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The code that covers Texas civil practices and remedies lays down the statute of limitations on the breaching of a contract for a debt. This applies for four years when it is served either in writing or verbally.

What is means is that from the moment of the debtor’s last payment, a creditor has just four years in which to file a lawsuit seeking to obtain judgment on the specific debt.

Even when the debt has passed the four-year limitation, it doesn’t mean that there is no need to be concerned about it anymore. The rule has many nuances which can create issues for the debtors who carry the debt.

A Defense

First up, the statute of limitations is a defense, which means a creditor is still able to file his or her lawsuit even when the four year time period has passed. The debtor then has to plead the debt has passed the statute of limitations. Debtors who don’t answer this kind of lawsuit runs the risk of a default judgment, which can be costly to reverse.

The statute of limitations begins the moment a debt is defaulted on. A debt may well be over four years old, but if the debtor makes a payment it will reset the statute’s clock.

Debt Information and Credit Score

Debt information remains on the debtor’s credit report for as many as seven years. Even if a debt has gone past the statute of limitations, the debt will still affect the debtor’s credit score. Credit reporting agencies can list the debt for seven years resulting in a negative credit score.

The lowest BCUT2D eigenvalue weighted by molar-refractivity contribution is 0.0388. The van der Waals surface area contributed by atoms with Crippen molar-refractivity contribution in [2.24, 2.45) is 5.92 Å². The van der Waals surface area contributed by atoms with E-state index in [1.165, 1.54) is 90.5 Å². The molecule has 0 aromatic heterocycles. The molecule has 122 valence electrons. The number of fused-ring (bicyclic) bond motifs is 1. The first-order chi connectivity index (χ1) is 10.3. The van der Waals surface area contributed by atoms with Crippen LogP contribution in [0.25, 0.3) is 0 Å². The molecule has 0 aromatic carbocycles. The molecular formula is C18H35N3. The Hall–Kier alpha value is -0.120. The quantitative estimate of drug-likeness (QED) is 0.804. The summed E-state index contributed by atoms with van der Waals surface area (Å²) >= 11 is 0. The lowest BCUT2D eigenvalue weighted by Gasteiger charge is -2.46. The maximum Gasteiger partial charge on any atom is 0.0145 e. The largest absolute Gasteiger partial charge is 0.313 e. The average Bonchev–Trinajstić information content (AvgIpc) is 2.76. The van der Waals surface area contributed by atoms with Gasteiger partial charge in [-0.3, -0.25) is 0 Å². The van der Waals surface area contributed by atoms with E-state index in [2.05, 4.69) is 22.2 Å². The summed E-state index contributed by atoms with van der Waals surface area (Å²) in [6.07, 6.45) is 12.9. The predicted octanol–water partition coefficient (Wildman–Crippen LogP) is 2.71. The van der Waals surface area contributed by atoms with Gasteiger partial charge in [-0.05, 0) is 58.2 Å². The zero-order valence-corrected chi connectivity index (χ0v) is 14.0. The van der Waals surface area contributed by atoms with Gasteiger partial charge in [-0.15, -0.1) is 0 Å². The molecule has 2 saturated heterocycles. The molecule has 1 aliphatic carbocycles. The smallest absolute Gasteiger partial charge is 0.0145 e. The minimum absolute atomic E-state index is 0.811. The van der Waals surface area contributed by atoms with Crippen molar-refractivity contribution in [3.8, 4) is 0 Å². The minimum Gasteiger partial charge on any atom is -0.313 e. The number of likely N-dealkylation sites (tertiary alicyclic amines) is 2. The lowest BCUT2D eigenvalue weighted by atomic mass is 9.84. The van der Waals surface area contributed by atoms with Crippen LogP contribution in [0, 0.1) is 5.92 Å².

The majority of creditors will tend to file their lawsuits long before the statute of limitations has run its courses, especially if the debt is a big one. Most creditors understand the statute of limitations and want to be sure they are not barred from filing because they missed the time.

Possibly the most powerful aspect of the statute of limitations is that it halts a creditor from chasing a judgment on a debt after the time limitation has ended. It means the creditor may never be able to attach a judgment to any of the debtor’s property, and he or she will not get a court to enforce it.

In addition, if a debtor files a chapter 13 bankruptcy, the statute of limitations can be used to stop the creditor from getting paid by the chapter 13 plan payments.

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